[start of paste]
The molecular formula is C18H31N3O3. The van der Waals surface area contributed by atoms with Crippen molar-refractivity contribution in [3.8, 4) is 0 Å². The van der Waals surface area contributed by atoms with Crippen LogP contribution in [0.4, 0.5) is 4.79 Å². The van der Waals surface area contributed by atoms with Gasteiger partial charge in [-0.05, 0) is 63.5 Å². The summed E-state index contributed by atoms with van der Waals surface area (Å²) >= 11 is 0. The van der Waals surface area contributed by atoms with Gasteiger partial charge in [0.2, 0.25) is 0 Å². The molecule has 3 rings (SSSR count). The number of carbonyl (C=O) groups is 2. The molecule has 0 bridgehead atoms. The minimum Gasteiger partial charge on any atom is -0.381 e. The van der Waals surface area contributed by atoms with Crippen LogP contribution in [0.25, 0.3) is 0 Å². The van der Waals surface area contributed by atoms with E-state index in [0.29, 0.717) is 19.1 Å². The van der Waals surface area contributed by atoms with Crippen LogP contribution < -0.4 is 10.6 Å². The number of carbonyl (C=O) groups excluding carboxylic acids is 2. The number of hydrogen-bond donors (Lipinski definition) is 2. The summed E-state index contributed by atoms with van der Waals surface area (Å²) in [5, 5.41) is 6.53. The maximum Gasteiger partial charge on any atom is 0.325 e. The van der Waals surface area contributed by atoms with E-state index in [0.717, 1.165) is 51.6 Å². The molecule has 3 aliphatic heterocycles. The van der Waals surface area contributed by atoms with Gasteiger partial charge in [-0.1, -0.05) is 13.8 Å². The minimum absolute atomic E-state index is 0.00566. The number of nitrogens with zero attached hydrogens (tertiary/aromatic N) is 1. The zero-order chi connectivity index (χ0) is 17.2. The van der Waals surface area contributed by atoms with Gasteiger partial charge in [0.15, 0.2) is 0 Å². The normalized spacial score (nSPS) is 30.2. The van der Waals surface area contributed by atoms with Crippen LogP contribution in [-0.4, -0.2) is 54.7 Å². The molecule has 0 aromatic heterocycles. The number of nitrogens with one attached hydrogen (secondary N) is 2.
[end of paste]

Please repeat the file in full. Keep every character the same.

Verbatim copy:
The molecular formula is C18H31N3O3. The van der Waals surface area contributed by atoms with Crippen molar-refractivity contribution in [3.8, 4) is 0 Å². The van der Waals surface area contributed by atoms with Crippen LogP contribution in [0.4, 0.5) is 4.79 Å². The van der Waals surface area contributed by atoms with Gasteiger partial charge in [-0.05, 0) is 63.5 Å². The summed E-state index contributed by atoms with van der Waals surface area (Å²) >= 11 is 0. The van der Waals surface area contributed by atoms with Gasteiger partial charge in [0.2, 0.25) is 0 Å². The molecule has 3 rings (SSSR count). The number of carbonyl (C=O) groups is 2. The molecule has 0 bridgehead atoms. The minimum Gasteiger partial charge on any atom is -0.381 e. The van der Waals surface area contributed by atoms with Crippen LogP contribution in [0.25, 0.3) is 0 Å². The van der Waals surface area contributed by atoms with E-state index in [0.29, 0.717) is 19.1 Å². The van der Waals surface area contributed by atoms with Crippen LogP contribution < -0.4 is 10.6 Å². The number of carbonyl (C=O) groups excluding carboxylic acids is 2. The number of hydrogen-bond donors (Lipinski definition) is 2. The summed E-state index contributed by atoms with van der Waals surface area (Å²) in [5, 5.41) is 6.53. The maximum Gasteiger partial charge on any atom is 0.325 e. The van der Waals surface area contributed by atoms with E-state index in [0.717, 1.165) is 51.6 Å². The molecule has 3 aliphatic heterocycles. The van der Waals surface area contributed by atoms with Gasteiger partial charge in [-0.1, -0.05) is 13.8 Å². The minimum absolute atomic E-state index is 0.00566. The number of nitrogens with zero attached hydrogens (tertiary/aromatic N) is 1. The zero-order chi connectivity index (χ0) is 17.2. The van der Waals surface area contributed by atoms with Gasteiger partial charge in [0.15, 0.2) is 0 Å². The normalized spacial score (nSPS) is 30.2. The van der Waals surface area contributed by atoms with Crippen LogP contribution in [-0.4, -0.2) is 54.7 Å². The molecule has 0 aromatic heterocycles. The number of nitrogens with one attached hydrogen (secondary N) is 2.